Compensation bid over wrongful jail
A compensation bid will soon be launched by lawyers for the man wrongfully jailed over the death of Broome man Josh Warneke.
It has been three months since Gene Gibson walked free from prison, where he had spent five years, with his lawyer, Michael Lundberg, confirming an ex gratia application to the State Government for compensation is imminent.
One of Mr Gibson’s biggest supporters in his ex gratia bid is Mr Warneke’s mother, Ingrid Bishop, who said financial help was the least the young Aboriginal man and his family deserved after a “harrowing” and “traumatic” experience.
Mr Lundberg, who met Mr Gibson in Alice Springs last week to discuss the ex gratia application, would not be drawn on what kind of payout he was chasing.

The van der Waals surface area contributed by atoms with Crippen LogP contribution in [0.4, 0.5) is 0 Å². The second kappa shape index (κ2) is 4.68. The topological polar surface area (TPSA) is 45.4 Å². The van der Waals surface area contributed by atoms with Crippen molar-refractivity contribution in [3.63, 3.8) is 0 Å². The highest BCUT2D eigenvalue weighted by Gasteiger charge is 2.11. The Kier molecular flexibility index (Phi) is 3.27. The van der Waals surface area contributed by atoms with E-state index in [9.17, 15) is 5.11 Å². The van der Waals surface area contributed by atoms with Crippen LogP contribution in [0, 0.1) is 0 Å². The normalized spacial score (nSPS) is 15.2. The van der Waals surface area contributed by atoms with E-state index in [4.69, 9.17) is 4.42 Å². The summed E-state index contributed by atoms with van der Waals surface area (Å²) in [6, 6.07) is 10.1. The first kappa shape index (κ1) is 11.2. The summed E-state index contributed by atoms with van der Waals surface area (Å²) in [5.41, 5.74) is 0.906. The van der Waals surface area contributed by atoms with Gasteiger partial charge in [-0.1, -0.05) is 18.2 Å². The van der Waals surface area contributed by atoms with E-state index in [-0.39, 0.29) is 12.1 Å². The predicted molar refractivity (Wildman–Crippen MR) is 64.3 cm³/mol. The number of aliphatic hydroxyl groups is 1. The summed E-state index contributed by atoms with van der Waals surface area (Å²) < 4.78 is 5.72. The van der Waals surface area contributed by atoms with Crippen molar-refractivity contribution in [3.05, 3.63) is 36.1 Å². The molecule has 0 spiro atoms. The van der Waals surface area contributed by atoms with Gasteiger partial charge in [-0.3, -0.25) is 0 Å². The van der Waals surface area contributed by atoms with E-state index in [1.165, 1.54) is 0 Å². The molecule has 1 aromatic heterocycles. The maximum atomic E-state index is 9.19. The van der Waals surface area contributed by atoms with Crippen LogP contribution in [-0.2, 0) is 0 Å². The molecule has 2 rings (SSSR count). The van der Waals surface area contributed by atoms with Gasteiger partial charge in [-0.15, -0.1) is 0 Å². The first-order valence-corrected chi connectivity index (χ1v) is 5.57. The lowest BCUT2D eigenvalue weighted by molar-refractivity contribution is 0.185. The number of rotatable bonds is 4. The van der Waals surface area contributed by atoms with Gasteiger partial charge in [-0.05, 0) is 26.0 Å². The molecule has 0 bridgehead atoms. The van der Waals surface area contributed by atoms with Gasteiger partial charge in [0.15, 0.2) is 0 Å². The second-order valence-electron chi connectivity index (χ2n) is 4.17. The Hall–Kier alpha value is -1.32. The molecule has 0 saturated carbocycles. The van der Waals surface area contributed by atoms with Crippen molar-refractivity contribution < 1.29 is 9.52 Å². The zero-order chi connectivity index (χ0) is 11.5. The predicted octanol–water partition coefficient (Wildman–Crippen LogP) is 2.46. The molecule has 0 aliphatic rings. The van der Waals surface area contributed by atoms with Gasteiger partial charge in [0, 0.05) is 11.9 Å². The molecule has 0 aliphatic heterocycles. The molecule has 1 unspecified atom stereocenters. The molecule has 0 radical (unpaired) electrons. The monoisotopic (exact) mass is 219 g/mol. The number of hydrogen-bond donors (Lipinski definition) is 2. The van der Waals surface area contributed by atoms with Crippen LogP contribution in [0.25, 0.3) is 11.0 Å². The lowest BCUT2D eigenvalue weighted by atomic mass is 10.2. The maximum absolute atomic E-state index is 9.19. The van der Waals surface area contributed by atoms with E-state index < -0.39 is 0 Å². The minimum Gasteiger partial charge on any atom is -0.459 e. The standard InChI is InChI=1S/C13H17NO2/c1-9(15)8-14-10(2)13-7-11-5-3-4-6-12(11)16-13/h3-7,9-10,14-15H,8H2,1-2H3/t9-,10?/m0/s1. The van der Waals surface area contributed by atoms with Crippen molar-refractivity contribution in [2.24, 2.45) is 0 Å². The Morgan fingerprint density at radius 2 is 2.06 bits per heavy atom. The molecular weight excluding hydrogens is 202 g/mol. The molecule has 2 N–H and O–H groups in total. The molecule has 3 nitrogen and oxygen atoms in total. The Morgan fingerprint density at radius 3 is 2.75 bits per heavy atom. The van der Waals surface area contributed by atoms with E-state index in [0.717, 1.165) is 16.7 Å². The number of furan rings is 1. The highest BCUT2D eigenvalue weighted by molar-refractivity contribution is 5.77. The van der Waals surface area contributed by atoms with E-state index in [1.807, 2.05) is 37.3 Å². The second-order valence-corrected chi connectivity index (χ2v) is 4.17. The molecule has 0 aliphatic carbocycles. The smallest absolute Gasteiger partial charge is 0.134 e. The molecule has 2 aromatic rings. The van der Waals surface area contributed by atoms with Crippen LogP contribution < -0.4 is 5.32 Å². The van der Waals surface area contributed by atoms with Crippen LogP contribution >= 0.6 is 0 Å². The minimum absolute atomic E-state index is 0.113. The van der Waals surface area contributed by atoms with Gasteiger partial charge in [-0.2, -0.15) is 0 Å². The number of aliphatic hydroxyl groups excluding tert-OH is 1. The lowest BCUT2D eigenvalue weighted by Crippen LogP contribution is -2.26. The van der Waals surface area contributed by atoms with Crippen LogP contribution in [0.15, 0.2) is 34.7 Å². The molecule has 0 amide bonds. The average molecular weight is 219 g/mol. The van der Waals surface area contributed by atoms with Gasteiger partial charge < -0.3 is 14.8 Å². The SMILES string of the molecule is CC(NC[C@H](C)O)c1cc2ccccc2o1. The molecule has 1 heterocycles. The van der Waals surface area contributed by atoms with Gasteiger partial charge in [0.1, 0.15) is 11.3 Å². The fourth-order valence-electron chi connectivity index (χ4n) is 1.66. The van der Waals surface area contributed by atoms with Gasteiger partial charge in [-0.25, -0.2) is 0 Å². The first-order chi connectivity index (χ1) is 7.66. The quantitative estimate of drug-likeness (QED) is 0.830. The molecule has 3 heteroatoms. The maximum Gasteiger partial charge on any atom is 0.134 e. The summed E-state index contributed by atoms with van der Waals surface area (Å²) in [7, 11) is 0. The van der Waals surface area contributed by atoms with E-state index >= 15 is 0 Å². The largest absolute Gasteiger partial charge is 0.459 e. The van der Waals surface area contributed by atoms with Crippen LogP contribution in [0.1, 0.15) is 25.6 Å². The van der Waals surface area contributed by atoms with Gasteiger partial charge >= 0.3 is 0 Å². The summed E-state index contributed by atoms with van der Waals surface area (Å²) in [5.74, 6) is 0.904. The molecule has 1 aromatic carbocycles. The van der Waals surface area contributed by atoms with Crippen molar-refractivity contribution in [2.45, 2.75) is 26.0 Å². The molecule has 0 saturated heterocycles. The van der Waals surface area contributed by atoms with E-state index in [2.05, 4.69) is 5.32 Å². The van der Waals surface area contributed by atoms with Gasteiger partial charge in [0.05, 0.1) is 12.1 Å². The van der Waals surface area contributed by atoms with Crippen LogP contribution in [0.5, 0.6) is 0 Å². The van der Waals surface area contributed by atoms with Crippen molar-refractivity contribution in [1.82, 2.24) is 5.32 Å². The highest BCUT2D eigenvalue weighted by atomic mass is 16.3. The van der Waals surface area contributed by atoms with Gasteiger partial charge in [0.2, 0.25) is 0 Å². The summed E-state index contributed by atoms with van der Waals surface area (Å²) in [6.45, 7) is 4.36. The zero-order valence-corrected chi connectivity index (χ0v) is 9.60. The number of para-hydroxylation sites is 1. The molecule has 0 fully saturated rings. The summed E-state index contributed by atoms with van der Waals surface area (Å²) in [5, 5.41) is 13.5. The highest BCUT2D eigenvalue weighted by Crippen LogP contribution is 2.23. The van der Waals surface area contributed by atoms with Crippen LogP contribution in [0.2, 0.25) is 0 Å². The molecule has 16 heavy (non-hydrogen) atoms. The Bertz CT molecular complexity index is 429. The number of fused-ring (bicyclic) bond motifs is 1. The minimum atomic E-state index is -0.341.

“Our position is that he has suffered immensely and that an application is appropriate and we would expect and hope the Government would be very sympathetic to the very unusual and sad circumstances of his position,” he said.
In other compensation payouts, Andrew Mallard received $3.25 million in 2009 for the 12 years he spent in jail for a murder he did not commit, while the Mickelberg brothers were awarded $1 million for the up to eight years they spent behind bars over the Perth Mint swindle.
“One has got to bear in mind the things he (Mr Gibson) has missed out on are different to the things a non-Aboriginal person has missed out on,” Mr Lundberg said.
“I would say a person in his circumstance being away from his country for five years, it’s a different set of issues that might go into the equation,”
Mr Gibson was faring as well as could be expected, his lawyer said.
Mr Gibson, a 25-year-old illiterate man with a limited grasp of English, had his manslaughter conviction for Mr Warneke’s 2010 death thrown out by the Court of Appeal in April.
Police then launched a fresh probe into Mr Warneke’s murder, and boosted the reward to find the Broome man’s killer to $250,000.